By means of the Sacraments of Reconciliation and Anointing of the Sick, Christ willed His Church to continue His work of healing and salvation. Christ, the physician of our soul and body, instituted these Sacraments because the new life that He gives us can be weakened and even lost through sin.

September 19th – Sacraments of Vocations:
Matrimony and Holy Orders both involve a lifelong commitment, and their purpose is to bring the light of Christ into the world. This presentation will explore the graces and responsibilities of these sacraments.

Aug 13th, 2017 | The 23rd Times

By | A Father Bob-Cast, Bulletin, Interviews, Ministries, The 23rd Times | No Comments

Matt Piedimonte | Faith Called Into Focus

by Colleen Leavy, Bulletin Editor

In the upcoming weeks, high school students will be venturing towards a new and exciting chapter in their education as they head off to college. For many of them, it will be a truly incredible experience, shaping them into the confident and passionate individuals they will become for the rest of their lives. However, with this newly found independence, uncertainty and fear can emerge. While college can give students a new opportunity to renew and shape their identity, others can become lost, abandoning their faith and falling victim to peer pressure.

This rang true for Matt Piedimonte, a missionary for the group FOCUS (Fellowship of Catholic University Students). Raised in Western NY as the second of four boys in a Catholic home, Matt attended Canisius College in Buffalo, NY, where he graduated with a Finance Degree in 2012. Throughout his collegiate career, Matt struggled with maintaining his faith and connection to God. Without a strong identity, he fell victim to the party culture, following advice from his friends on how to become happy. This lifestyle ended up leaving Matt with more questions than answers, and a sense of unfulfillment. “Despite graduating and having a good job lined up, I still had an ache.”

DOWNLOAD THE BULLETIN

Shortly after graduating, his expected lifetime career in finance took a drastic turn. Traditionally, older siblings are usually meant to be the mentors. Ironically, Matt’s younger brother was the one that gave him the direction he had been seeking. “When I witnessed him receive communion”, Matt says, “it looked like he knew God and he had something I didn’t have. He was instrumental in bringing me back to the faith.” This began a journey of rediscovering Matt’s identity in Christ, which culminated in a spiritual encounter at Mass, when he heard Jesus say to him “I love you.” After this, it became clear to him that God was asking him to share his experience and lead other young college students to true fulfillment, in the very same place he fell furthest away.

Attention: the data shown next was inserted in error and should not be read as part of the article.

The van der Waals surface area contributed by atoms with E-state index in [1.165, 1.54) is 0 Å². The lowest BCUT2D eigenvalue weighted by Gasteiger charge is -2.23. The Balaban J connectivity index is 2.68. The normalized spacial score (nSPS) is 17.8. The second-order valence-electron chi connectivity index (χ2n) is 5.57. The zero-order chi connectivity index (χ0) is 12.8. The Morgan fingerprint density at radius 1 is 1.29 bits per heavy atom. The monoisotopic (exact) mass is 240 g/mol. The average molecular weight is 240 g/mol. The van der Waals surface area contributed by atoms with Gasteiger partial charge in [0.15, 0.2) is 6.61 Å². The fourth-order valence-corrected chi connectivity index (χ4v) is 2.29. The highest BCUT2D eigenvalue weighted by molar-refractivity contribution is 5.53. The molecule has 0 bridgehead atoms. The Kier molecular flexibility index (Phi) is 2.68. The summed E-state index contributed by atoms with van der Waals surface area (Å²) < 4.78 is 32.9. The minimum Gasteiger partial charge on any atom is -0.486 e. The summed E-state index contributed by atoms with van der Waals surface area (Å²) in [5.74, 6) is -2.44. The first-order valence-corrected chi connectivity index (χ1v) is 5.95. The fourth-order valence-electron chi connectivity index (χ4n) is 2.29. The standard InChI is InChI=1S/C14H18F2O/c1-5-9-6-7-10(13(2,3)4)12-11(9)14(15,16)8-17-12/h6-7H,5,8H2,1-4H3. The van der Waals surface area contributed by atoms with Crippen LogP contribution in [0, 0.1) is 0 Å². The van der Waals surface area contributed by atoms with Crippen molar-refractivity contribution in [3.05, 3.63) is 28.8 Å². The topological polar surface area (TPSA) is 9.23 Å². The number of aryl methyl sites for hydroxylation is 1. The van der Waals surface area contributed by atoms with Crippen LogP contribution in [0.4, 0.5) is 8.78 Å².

Slowly, Matt began to walk in God’s direction, but it wasn’t until 2015 while speaking to a priest in Rochester, NY, that he was told about FOCUS, founded by Curtis Martin in 1989, after he too had fallen away from his faith. In just 28 years, FOCUS has grown to represent 600 missionaries with 140 campuses participating, including three in Europe!

When Matt resigned from his job as a crop insurance agent, he began training to become a FOCUS Missionary by using their strategy to win, build and send others in faith. Trained in Church teachings, prayer, sacred Scripture, evangelization and discipleship, FOCUS missionaries encounter students in friendship where they currently are in life, inviting them into a personal relationship with Jesus Christ and accompanying them as they pursue lives of virtue and excellence. After serving two years at the University of Maine, he will enter his third year with the organization, spreading his faith to Temple University in Philadelphia, PA, to lead a team of four missionaries and 35 student leaders.

No matter how far away you feel you have strayed from your calling, Matt offers these words of advice: “God will never stop pursuing us. He calls each and every one of us to be Saints in every walk of life.”

For Additional Information

If you are a college student in search of spiritual guidance, visit: https://focusoncampus.org/find-my-campus

Additionally, you will be able to see which missionaries serve at your campus and how to contact them.
Missionaries do not receive a salary. Matt’s basic living and mission needs come from individuals, families, businesses and Parishes who wish to partner with him. Help support Matt and his vision through his online fund-page at: https://www.focus.org/missionaries/matthew-piedimonte

Aug 6th, 2017 | The 23rd Times

By | A Father Bob-Cast, Bulletin, Events, The 23rd Times, The Catholic Faith | No Comments

What is Transfiguration Sunday?